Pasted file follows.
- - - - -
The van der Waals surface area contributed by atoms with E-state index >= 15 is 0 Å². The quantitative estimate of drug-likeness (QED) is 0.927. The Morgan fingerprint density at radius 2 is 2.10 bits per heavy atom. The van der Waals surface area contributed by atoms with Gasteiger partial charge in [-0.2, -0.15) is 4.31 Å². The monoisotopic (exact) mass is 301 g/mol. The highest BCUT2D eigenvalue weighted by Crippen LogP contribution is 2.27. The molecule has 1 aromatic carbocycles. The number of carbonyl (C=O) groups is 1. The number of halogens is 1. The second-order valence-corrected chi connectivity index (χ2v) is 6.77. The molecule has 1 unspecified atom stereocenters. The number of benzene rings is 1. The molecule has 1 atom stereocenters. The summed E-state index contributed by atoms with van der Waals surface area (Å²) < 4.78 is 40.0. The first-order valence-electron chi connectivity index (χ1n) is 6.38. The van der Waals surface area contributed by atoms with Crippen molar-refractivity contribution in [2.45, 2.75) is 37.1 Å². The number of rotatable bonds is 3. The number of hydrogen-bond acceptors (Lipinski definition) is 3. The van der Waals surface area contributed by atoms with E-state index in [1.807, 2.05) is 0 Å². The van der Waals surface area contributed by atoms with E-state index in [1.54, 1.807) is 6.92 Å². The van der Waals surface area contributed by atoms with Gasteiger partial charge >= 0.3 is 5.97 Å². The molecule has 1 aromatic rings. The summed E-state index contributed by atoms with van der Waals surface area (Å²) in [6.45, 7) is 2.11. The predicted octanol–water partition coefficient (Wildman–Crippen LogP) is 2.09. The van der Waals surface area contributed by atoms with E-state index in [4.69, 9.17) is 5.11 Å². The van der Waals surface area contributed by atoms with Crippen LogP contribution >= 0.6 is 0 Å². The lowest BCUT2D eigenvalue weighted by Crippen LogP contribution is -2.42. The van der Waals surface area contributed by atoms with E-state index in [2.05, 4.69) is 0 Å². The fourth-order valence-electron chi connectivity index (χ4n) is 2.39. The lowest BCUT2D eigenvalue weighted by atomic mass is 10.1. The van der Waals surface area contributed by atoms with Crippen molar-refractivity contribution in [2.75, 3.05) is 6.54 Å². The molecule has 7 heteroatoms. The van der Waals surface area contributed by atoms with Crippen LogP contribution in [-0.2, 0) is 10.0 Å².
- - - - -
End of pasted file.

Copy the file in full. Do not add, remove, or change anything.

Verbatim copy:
The van der Waals surface area contributed by atoms with E-state index >= 15 is 0 Å². The quantitative estimate of drug-likeness (QED) is 0.927. The Morgan fingerprint density at radius 2 is 2.10 bits per heavy atom. The van der Waals surface area contributed by atoms with Gasteiger partial charge in [-0.2, -0.15) is 4.31 Å². The monoisotopic (exact) mass is 301 g/mol. The highest BCUT2D eigenvalue weighted by Crippen LogP contribution is 2.27. The molecule has 1 aromatic carbocycles. The number of carbonyl (C=O) groups is 1. The number of halogens is 1. The second-order valence-corrected chi connectivity index (χ2v) is 6.77. The molecule has 1 unspecified atom stereocenters. The number of benzene rings is 1. The molecule has 1 atom stereocenters. The summed E-state index contributed by atoms with van der Waals surface area (Å²) < 4.78 is 40.0. The first-order valence-electron chi connectivity index (χ1n) is 6.38. The van der Waals surface area contributed by atoms with Crippen molar-refractivity contribution in [2.45, 2.75) is 37.1 Å². The number of rotatable bonds is 3. The number of hydrogen-bond acceptors (Lipinski definition) is 3. The van der Waals surface area contributed by atoms with E-state index in [1.807, 2.05) is 0 Å². The van der Waals surface area contributed by atoms with E-state index in [1.54, 1.807) is 6.92 Å². The van der Waals surface area contributed by atoms with Gasteiger partial charge >= 0.3 is 5.97 Å². The molecule has 1 aromatic rings. The summed E-state index contributed by atoms with van der Waals surface area (Å²) in [6.45, 7) is 2.11. The predicted octanol–water partition coefficient (Wildman–Crippen LogP) is 2.09. The van der Waals surface area contributed by atoms with E-state index in [4.69, 9.17) is 5.11 Å². The van der Waals surface area contributed by atoms with Crippen LogP contribution >= 0.6 is 0 Å². The lowest BCUT2D eigenvalue weighted by Crippen LogP contribution is -2.42. The van der Waals surface area contributed by atoms with E-state index in [2.05, 4.69) is 0 Å². The fourth-order valence-electron chi connectivity index (χ4n) is 2.39. The lowest BCUT2D eigenvalue weighted by atomic mass is 10.1. The van der Waals surface area contributed by atoms with Crippen molar-refractivity contribution in [2.75, 3.05) is 6.54 Å². The molecule has 7 heteroatoms. The van der Waals surface area contributed by atoms with Crippen LogP contribution in [-0.2, 0) is 10.0 Å².